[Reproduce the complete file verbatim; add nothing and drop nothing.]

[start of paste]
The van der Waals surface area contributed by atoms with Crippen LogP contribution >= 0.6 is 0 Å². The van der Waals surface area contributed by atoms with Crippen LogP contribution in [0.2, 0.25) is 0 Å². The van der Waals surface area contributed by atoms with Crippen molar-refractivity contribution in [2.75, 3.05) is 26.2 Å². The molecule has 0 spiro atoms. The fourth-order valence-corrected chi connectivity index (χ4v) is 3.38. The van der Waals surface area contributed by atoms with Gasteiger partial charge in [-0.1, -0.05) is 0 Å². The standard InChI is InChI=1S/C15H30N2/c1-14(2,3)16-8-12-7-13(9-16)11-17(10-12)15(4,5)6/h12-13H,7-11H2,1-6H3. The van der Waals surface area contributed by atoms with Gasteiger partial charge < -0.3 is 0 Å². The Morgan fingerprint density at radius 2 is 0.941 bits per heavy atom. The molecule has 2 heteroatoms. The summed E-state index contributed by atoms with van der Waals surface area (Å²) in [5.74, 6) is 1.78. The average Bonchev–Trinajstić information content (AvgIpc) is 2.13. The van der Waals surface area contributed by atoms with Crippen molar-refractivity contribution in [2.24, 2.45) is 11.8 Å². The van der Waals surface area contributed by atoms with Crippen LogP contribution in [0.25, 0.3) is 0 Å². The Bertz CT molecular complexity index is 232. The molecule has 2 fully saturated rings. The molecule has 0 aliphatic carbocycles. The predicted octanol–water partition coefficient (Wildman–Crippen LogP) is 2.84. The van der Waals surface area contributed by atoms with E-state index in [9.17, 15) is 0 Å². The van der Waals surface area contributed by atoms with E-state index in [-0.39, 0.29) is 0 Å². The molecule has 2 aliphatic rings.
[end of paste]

The van der Waals surface area contributed by atoms with Crippen LogP contribution >= 0.6 is 0 Å². The van der Waals surface area contributed by atoms with Crippen LogP contribution in [0.2, 0.25) is 0 Å². The van der Waals surface area contributed by atoms with Crippen molar-refractivity contribution in [2.75, 3.05) is 26.2 Å². The molecule has 0 spiro atoms. The fourth-order valence-corrected chi connectivity index (χ4v) is 3.38. The van der Waals surface area contributed by atoms with Gasteiger partial charge in [-0.1, -0.05) is 0 Å². The standard InChI is InChI=1S/C15H30N2/c1-14(2,3)16-8-12-7-13(9-16)11-17(10-12)15(4,5)6/h12-13H,7-11H2,1-6H3. The van der Waals surface area contributed by atoms with Gasteiger partial charge < -0.3 is 0 Å². The Morgan fingerprint density at radius 2 is 0.941 bits per heavy atom. The molecule has 2 heteroatoms. The summed E-state index contributed by atoms with van der Waals surface area (Å²) in [5.74, 6) is 1.78. The average Bonchev–Trinajstić information content (AvgIpc) is 2.13. The van der Waals surface area contributed by atoms with Crippen molar-refractivity contribution in [2.24, 2.45) is 11.8 Å². The van der Waals surface area contributed by atoms with Crippen LogP contribution in [0.25, 0.3) is 0 Å². The Bertz CT molecular complexity index is 232. The molecule has 2 fully saturated rings. The molecule has 0 aliphatic carbocycles. The predicted octanol–water partition coefficient (Wildman–Crippen LogP) is 2.84. The van der Waals surface area contributed by atoms with E-state index in [9.17, 15) is 0 Å². The van der Waals surface area contributed by atoms with E-state index in [-0.39, 0.29) is 0 Å². The molecule has 2 aliphatic rings.